Easter this year has been quite busy. Mick, with Eleanor's help, decorated our bedroom, and we also managed to get quite a few jobs done in the garden.
On Sunday afternoon, we took time out to visit Hope Pastures, The Phyllis Harvey Horse & Donkey Trust which rescues, rehabilitates, and re-homes horses, ponies and donkeys.
Hope Pastures is just off the Leeds ring road on Weetwood Lane and I've passed it many, many times, often remarking how I'd like to visit and see the work that they do, so whilst Mick was waiting for one coat of paint to dry before he could start on the next coat, we headed off for a look around.
This is Domino, a young horse. He came to us straight away wanting a stroke and a bit of attention. He wasn't a bit nervous of us.
Just look at that whiskery chin, so cute.
Muffin the mule, he's half pony, half donkey. He's a little bit stubborn, but what do you expect, he's a mule. You've heard the saying, as stubborn as a mule.
Banjo is a beautiful donkey who has come a long way since arriving at Hope Pastures. He'd been found frightened and underweight at a horse market where his owner was seen hitting him. He'd travelled a long way and was tired and thirsty, but no one wanted to buy him so a kind person bid £63 to save his life and he ended up at Hope Pastures. He's now got a friend, another donkey called Coco who arrived at Hope Pastures around the same time and Banjo has learnt a lot from him and isn't quite so nervous anymore.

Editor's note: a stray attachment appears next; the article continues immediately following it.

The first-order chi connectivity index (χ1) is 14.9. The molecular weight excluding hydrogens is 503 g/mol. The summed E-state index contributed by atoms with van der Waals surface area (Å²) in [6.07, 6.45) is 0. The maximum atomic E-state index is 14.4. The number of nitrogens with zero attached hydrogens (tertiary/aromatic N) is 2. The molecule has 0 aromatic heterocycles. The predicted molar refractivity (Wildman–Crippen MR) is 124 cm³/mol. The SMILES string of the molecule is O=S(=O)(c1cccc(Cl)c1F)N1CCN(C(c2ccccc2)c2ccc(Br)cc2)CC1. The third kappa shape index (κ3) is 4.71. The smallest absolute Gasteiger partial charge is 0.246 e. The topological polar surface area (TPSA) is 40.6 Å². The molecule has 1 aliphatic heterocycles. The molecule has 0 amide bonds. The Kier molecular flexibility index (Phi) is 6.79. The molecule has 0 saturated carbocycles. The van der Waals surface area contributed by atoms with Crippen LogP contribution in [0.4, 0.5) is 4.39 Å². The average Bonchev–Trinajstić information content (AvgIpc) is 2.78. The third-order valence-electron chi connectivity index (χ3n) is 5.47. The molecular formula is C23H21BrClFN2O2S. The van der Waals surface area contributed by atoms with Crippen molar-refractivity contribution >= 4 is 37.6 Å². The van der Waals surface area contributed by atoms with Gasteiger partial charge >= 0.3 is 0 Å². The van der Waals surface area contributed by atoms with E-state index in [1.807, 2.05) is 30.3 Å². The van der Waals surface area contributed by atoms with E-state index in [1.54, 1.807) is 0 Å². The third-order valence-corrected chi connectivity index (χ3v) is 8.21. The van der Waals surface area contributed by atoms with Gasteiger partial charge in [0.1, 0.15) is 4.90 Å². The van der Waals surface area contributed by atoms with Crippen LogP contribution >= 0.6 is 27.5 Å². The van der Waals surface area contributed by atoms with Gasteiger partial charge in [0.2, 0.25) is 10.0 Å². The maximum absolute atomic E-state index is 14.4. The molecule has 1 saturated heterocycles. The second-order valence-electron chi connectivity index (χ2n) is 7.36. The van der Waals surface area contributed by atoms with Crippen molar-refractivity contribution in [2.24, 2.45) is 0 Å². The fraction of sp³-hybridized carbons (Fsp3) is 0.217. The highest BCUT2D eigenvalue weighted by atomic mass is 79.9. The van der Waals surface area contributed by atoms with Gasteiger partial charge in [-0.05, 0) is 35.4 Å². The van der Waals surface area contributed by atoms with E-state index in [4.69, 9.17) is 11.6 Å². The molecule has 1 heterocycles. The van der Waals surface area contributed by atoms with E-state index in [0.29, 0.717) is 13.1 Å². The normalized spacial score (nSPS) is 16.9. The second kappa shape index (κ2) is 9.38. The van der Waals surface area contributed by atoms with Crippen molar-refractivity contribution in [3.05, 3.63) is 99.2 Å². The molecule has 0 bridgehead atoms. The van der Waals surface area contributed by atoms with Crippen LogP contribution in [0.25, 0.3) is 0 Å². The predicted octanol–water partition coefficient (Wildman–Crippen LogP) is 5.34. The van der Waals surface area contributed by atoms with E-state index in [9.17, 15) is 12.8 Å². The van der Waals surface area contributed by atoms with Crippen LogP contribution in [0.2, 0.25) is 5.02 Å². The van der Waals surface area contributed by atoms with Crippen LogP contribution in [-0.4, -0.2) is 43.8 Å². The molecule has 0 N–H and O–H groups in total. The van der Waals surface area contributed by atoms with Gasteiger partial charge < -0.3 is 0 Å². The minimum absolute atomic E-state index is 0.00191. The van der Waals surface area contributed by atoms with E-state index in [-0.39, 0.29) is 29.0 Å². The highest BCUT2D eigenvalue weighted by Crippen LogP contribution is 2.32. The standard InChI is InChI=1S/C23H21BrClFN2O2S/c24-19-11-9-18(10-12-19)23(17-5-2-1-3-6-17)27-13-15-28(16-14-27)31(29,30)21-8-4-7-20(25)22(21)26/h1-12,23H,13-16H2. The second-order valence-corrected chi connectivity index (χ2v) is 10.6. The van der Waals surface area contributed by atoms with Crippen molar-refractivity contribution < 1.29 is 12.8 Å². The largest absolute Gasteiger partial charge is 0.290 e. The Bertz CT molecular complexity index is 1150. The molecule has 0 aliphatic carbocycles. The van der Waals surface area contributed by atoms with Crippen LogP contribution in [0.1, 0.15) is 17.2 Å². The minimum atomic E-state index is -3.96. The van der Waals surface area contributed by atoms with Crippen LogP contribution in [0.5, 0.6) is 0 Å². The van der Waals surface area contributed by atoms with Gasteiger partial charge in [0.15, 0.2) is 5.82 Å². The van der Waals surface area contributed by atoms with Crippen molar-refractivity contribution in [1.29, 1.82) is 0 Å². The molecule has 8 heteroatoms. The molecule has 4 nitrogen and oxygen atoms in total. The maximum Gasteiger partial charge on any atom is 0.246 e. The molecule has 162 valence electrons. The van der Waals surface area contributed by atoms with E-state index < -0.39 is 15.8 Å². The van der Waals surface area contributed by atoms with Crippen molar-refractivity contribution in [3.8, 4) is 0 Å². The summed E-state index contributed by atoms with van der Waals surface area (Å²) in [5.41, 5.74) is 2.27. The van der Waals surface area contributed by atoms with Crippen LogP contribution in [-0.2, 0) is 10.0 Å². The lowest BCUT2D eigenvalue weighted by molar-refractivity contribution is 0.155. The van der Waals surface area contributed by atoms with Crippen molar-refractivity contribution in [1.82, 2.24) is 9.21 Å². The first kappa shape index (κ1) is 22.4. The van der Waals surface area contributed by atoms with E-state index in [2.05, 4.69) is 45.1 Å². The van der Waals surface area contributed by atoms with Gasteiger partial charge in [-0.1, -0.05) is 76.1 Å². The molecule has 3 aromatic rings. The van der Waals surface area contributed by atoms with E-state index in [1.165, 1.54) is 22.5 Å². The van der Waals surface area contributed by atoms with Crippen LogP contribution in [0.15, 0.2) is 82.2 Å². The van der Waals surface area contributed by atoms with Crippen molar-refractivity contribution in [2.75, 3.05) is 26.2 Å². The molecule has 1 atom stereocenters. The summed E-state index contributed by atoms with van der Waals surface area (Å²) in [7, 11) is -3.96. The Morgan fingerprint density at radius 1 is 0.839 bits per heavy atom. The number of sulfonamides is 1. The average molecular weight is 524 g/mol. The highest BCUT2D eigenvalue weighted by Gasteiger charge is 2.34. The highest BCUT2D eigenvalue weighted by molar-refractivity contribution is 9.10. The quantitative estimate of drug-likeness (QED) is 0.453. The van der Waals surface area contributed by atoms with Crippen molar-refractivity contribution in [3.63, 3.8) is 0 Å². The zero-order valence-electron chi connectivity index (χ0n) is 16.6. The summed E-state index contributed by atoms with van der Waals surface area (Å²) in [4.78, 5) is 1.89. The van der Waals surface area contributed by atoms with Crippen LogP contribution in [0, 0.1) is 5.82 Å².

Every horse, pony or donkey here has got a story, but it's wonderful to see them enjoying life again. There's plenty of space for them and they each seem to have their own special friend.
The 'Gone but not forgotten' wall shows how special each of these animals are, even when they're no longer here, they're still remembered.
Resident turkey. He has his own little door in the gate so that he can come and go as he likes.
The staff were so friendly, happy to answer any questions we had. It seems they're passionate about education and that's one of the reasons why they offer Pony Days in the school holidays where as well as having fun, the children can be taught about the importance of animal welfare and the work of the organisation. It really is easy for families, groups and organisations to get involved with the work of the sanctuary as there's regular events throughout the year where the public are able to get involved.
Hope Pastures is open to the public every day of the year free of charge. The visitor centre is open at weekends and bank holidays with activities, information, souvenirs and refreshments. If you're in the area why not pop in?